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18 March 2014

TaraShea Nesbit: The Wives of Los Alamos

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A personal story about the A Bomb
This is a little story about a much bigger story. From 1943 to 1945 the US put together one of the biggest technical and construction projects ever - the development and creation of the Atomic Bomb - and managed to do it  in the greatest secrecy. A lot of the work in uranium enrichment was done at many locations across the country but the brains of the project were located in Los Alamos in a pretty remote area of New Mexico. There is no way a project of that scope could be undertaken in such secrecy in this day and age of instant communication, and satellites.

The brains of the project were civilian scientists, mainly eminent physicists from universities throughout the US and around the world. They were there for the long haul and were allowed to bring their wives and families to this out of the way place which was not prepared for them when they got there. There were few houses and when they were built they were very basic. The water supply was poor, and basic supplies were in short supply. They were a long way from anywhere, were seldom allowed to go outside the compound and the husbands worked almost 24/7.

The "Wives" (We ) were mainly in their 30's with young families or just starting families. "We" were mostly highly educated females living an academic lifestyle who were thrown together without much warning  in a remote community that was not really ready to accommodate them. Their family lives changed overnight. Their husbands became workaholics who couldn't tell them what they were doing and they couldn't tell anyone else, especially their parents, exactly where they were and why they were there. Even birth certificates were recorded as PO Box 1663, Santa Fe.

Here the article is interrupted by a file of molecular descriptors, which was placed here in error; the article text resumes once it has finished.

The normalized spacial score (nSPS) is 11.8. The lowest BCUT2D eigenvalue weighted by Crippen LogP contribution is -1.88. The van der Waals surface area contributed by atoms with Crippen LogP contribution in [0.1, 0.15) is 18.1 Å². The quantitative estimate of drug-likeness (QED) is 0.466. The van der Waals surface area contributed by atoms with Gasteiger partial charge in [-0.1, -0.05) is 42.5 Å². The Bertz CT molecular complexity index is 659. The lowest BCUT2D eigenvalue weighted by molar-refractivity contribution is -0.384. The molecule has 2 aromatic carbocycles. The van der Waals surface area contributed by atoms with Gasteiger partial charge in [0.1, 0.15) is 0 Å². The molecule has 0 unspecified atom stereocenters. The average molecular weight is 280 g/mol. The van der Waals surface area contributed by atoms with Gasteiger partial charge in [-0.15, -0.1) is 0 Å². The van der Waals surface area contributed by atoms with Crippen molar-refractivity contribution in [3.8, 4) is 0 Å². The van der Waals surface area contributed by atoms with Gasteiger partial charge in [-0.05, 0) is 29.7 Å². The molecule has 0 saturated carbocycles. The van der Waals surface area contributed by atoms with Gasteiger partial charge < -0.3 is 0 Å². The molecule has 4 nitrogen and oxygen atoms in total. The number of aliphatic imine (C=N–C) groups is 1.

"The Wives of Los Alamos" is an attempt to describe their lives and their reactions to their situation in a narrative written in the first person plural "We". In some ways this succeeds but in others it doesn't because it prevents characterisation and lumps the good and the bad into one bag. What it does do is to emphasise how the wives had to pull together to survive in an environment when their husbands were not able to play a full role in their lives and had to lie to them in ways akin to unfaithful husbands. Despite all of this secrecy they knew that something big was about to happen and stayed up all night to view, at a distance, the most secret of all things, the first test explosion of an Atomic Bomb.

This book told me more about the human side of the project that changed the world forever. The wives had to club together in a way seldom seen in western society. When it was all over the forced camaraderie disappeared. Some remembered the experience with euphoria but many had lifetime worries about their place in such a world changing event. "Near the end we began to pull away from one another, we stopped by unannounced less frequently and started looking for the next thing."

This was an interesting book but I really didn't connect with the style and would have preferred to hear the story from personal and not a joint perspective.

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